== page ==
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NEW YORK TIMES


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In China, civilian concern over influence of military

By Edward Wong and Jonathan Ansfield

New York Times

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LAST UPDATED: 03:19 a.m. HST, Aug 08, 2012



BEIJING >> During a holiday banquet for China’s military leadership early this year, a powerful general lashed out in a drunken rage against what he believed was a backhanded move to keep him from being promoted to the military’s top ruling body.

The general, Zhang Qinsheng, vented his fury in front of President Hu Jintao, according to four people with knowledge of the event. At the banquet, he even shoved a commanding general making toasts; Hu walked out in disgust.

The general’s tirade was one of a series of events this year that have fueled concerns among Communist Party leaders over the level of control they exercise over military officials, who are growing more outspoken and desire greater influence over policy and politics.

With China’s once-a-decade leadership transition only months away, the party is pushing back with a highly visible campaign against disloyalty and corruption, even requiring all officers to report financial assets.

“Party authorities have come to realize that the military is encroaching on political affairs,” said one political scientist with high-level party ties. “Although the party controls the gun, the expression of viewpoints from within the military on political issues has aroused a high level of alarm.”

He, like others who agreed to discuss internal party affairs, spoke on the condition of anonymity because of fear of reprisals.

Some generals and admirals have loudly called for the government to assert control over the South China Sea, the focus of increasingly rancorous territorial disputes between several Southeast Asian countries and China, where nationalist spirits are on the rise among the public and politicians as well. And earlier this year, leaders in Beijing became alarmed over ties between generals and the disgraced Politburo member Bo Xilai.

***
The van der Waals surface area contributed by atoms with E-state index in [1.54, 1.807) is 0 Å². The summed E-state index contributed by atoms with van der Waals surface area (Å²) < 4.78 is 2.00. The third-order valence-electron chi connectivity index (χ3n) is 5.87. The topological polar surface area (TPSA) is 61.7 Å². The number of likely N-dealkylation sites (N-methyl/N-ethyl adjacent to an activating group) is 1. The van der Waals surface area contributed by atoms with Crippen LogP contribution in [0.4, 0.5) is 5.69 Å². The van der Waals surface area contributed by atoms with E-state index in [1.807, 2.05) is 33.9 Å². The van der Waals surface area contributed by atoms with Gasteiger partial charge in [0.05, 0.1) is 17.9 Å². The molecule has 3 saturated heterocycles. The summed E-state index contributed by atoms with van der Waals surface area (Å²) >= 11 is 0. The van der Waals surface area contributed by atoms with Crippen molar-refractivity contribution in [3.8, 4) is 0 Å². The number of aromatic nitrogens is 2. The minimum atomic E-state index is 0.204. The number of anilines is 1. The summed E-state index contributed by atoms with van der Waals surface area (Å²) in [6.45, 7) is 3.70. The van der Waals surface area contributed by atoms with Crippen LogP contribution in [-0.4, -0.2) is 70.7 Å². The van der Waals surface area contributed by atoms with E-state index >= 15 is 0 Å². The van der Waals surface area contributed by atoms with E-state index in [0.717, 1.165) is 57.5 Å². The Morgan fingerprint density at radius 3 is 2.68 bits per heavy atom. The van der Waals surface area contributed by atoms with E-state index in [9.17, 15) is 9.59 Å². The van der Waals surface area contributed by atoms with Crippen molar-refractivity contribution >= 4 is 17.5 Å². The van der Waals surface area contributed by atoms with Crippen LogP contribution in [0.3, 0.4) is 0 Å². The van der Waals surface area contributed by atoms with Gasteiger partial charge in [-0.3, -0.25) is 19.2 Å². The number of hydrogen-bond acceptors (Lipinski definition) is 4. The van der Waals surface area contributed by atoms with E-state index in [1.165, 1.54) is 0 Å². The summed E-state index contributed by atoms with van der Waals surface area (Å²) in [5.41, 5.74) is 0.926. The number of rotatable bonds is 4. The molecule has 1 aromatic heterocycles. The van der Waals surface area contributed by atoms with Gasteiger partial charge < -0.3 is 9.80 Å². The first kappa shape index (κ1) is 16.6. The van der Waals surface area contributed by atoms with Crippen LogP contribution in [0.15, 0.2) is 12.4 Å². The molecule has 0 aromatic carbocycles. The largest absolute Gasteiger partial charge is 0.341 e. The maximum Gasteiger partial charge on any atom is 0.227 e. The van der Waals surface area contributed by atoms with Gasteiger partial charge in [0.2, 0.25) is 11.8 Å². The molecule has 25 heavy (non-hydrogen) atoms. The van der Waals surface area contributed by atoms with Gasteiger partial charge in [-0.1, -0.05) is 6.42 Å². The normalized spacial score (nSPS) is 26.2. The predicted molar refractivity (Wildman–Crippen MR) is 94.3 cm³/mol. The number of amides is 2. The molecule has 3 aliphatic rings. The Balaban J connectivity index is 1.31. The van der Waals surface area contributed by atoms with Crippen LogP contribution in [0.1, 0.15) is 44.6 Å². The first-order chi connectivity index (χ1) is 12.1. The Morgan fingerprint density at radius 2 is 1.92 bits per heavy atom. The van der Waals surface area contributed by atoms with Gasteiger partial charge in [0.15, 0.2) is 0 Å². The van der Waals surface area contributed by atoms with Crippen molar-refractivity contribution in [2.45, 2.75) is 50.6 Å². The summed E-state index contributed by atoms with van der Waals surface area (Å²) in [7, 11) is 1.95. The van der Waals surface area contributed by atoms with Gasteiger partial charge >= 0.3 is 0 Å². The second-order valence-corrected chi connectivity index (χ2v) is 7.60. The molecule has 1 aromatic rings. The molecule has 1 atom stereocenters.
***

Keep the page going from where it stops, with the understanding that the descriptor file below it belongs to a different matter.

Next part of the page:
The party’s need to maintain stable rule over an increasingly vocal military is one reason Hu, its top civilian leader, is expected to hold on to his position as chairman of the Central Military Commission for up to two years after he gives up his party chief title in the fall, according to people briefed on political discussions. His anointed successor, Xi Jinping, would still take over Hu’s posts as head of the party and head of state, but would have to wait to become China’s military boss.

Hu’s two predecessors both exercised control of the military after they gave up their other civilian titles. But some party insiders have argued that a staggered handover can lead to rival centers of power, splitting generals’ loyalties. No final decision has been made on whether Hu will stay on. But if he does, then Xi could find himself with limited room to expand his power base, even though he has more of a military background than Hu.

Hu has been building a network of army loyalists by promoting generals in waves. At least 45 officers have been promoted to full general by Hu since September 2004, when he became head of the military commission. Just over half the promotions have taken place since July 2010. Four of the 45 are now among the 10 generals who sit on the commission.

One officer who rose quickly with Hu’s support was Zhang, who could still be in contention for a commission seat despite his drunken tantrum. When Hu’s predecessor, Jiang Zemin, held on to his military post from 2002 to 2004, factional enmity arose over many issues. The same could happen with Hu and Xi, who was promoted to a vice chairmanship of the military commission in 2010. Jiang yielded his post to Hu only after conflicts between the two had intensified.

“The way it goes in the military is: Whoever promotes me is my daddy,” said one member of the party elite who meets with generals regularly.